Tuesday, August 18, 2009

The Dolomites

Lance was part of the group that ventured to the Dolomites in Italy and enjoyed the hospitality of the Italian Alpine Club - Pisa. Lance asked that I post the following on his behalf:

The highlight of the whole trip for me was the walk from Refugio Vajolet to Refugio Bolzano.
The day started with the walk up to the saddle, I was feeling real good,the weather was cool and I was trying to copy Emilio's slow methodical walk which is really efficient.
Then the highlight, the mad scramble down the scree slope and across the snow patches. I was feeling fit, my knees were not hurting and I felt completely in control and on a high. Poetry in motion. Then around the corner of the bluff and the slow, steep climb up the valley, winding our way up to where we had lunch at the track branch.
Then the weather started to close in and I noticed the Italians putting on their wet weather gear. There was no command they just knew. When in Rome do as the Romans do. So I covered up and thought that we were in for a bit of fun. I must say I thoroughly enjoyed the rest of the walk to Refugio Bolzano, the cloud was down, it rained, it even hailed. My hands were cold, my feet were wet. I was walking by myself and thinking that this was what it was all about. This was living, this was real walking.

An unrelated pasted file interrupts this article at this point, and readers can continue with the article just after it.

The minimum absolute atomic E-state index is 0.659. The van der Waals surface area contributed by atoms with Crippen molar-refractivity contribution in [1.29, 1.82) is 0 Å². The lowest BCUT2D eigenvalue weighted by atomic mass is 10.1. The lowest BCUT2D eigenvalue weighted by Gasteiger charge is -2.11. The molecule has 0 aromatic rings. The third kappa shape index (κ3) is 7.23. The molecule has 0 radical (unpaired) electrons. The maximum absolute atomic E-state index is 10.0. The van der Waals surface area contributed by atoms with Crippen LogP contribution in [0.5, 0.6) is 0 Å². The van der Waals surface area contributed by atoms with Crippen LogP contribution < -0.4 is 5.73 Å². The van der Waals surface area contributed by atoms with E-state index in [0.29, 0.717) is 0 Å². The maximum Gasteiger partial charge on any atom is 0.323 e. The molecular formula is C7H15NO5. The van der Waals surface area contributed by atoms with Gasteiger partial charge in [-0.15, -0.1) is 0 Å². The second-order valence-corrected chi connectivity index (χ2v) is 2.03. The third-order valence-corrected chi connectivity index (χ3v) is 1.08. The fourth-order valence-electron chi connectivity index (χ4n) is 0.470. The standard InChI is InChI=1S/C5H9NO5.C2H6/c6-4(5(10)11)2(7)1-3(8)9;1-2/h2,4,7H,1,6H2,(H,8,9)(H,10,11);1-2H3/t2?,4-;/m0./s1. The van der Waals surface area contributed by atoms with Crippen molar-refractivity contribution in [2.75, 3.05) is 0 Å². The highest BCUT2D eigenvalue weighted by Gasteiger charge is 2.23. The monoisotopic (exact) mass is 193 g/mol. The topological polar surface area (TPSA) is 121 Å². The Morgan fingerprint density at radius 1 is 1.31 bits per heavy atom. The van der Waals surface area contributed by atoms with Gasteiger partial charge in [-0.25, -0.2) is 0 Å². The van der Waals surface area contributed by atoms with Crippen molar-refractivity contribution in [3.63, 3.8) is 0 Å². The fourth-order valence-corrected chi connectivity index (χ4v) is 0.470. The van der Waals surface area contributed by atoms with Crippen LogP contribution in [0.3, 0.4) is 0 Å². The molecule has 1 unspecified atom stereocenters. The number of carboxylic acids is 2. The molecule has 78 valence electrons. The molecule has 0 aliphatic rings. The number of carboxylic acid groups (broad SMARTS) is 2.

The next day it snowed. It was not the fluffy trickle out of the sky snow , it was "go outside and blow you over" snow. Later in the afternoon it backed off, the snowing stopped and it sort of cleared. Still blowing a chilly Antarctic breeze except we were in the wrong hemisphere and with six inches of snow covering the surrounding peaks and countryside.
Some of us rugged up and climbed a nearby peak about 3/4 hours walk. Once again I felt on top of the world, which we were. Freezing cold but surprisingly enough, not unbearably so. Even to the extent that I wandered around on the snow packed hills, long after the others sought out the warmth and protection of the Refugio. Trapped with my own thoughts and having a ball. It was proof that when you go walking anywhere in the outdoors, you are not in control of nature you must walk with it.

Thankyou Emilio and Sandro.
Thankyou Dolomiti.